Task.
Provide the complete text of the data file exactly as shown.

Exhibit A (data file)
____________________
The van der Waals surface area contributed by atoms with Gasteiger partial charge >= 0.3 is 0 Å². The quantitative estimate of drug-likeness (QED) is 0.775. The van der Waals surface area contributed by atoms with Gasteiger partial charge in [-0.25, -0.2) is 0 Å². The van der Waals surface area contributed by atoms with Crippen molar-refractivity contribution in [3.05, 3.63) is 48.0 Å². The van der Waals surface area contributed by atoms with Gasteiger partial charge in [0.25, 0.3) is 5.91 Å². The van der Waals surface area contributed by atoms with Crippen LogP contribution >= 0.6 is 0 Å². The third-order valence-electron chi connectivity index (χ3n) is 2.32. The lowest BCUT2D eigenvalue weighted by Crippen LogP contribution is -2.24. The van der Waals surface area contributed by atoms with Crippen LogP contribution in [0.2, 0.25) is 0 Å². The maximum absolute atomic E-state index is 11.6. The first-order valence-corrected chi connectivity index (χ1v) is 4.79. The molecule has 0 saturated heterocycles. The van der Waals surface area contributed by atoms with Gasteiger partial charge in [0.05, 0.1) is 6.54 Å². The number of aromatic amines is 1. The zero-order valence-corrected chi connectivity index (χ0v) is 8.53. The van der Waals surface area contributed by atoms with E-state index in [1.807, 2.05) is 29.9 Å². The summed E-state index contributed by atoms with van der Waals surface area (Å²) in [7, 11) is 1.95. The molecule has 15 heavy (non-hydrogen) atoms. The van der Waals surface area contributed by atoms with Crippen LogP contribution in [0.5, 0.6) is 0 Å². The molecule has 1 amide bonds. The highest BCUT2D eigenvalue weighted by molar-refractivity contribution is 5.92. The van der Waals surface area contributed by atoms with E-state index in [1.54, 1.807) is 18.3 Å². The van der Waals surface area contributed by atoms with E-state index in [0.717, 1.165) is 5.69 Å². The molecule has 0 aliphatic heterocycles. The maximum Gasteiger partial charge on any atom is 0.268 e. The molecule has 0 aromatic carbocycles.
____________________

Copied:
The van der Waals surface area contributed by atoms with Gasteiger partial charge >= 0.3 is 0 Å². The quantitative estimate of drug-likeness (QED) is 0.775. The van der Waals surface area contributed by atoms with Gasteiger partial charge in [-0.25, -0.2) is 0 Å². The van der Waals surface area contributed by atoms with Crippen molar-refractivity contribution in [3.05, 3.63) is 48.0 Å². The van der Waals surface area contributed by atoms with Gasteiger partial charge in [0.25, 0.3) is 5.91 Å². The van der Waals surface area contributed by atoms with Crippen LogP contribution >= 0.6 is 0 Å². The third-order valence-electron chi connectivity index (χ3n) is 2.32. The lowest BCUT2D eigenvalue weighted by Crippen LogP contribution is -2.24. The van der Waals surface area contributed by atoms with Crippen LogP contribution in [0.2, 0.25) is 0 Å². The maximum absolute atomic E-state index is 11.6. The first-order valence-corrected chi connectivity index (χ1v) is 4.79. The molecule has 0 saturated heterocycles. The van der Waals surface area contributed by atoms with Gasteiger partial charge in [0.05, 0.1) is 6.54 Å². The number of aromatic amines is 1. The zero-order valence-corrected chi connectivity index (χ0v) is 8.53. The van der Waals surface area contributed by atoms with E-state index in [1.807, 2.05) is 29.9 Å². The summed E-state index contributed by atoms with van der Waals surface area (Å²) in [7, 11) is 1.95. The molecule has 15 heavy (non-hydrogen) atoms. The van der Waals surface area contributed by atoms with Crippen LogP contribution in [0.5, 0.6) is 0 Å². The molecule has 1 amide bonds. The highest BCUT2D eigenvalue weighted by molar-refractivity contribution is 5.92. The van der Waals surface area contributed by atoms with E-state index in [1.54, 1.807) is 18.3 Å². The van der Waals surface area contributed by atoms with E-state index in [0.717, 1.165) is 5.69 Å². The molecule has 0 aliphatic heterocycles. The maximum Gasteiger partial charge on any atom is 0.268 e. The molecule has 0 aromatic carbocycles.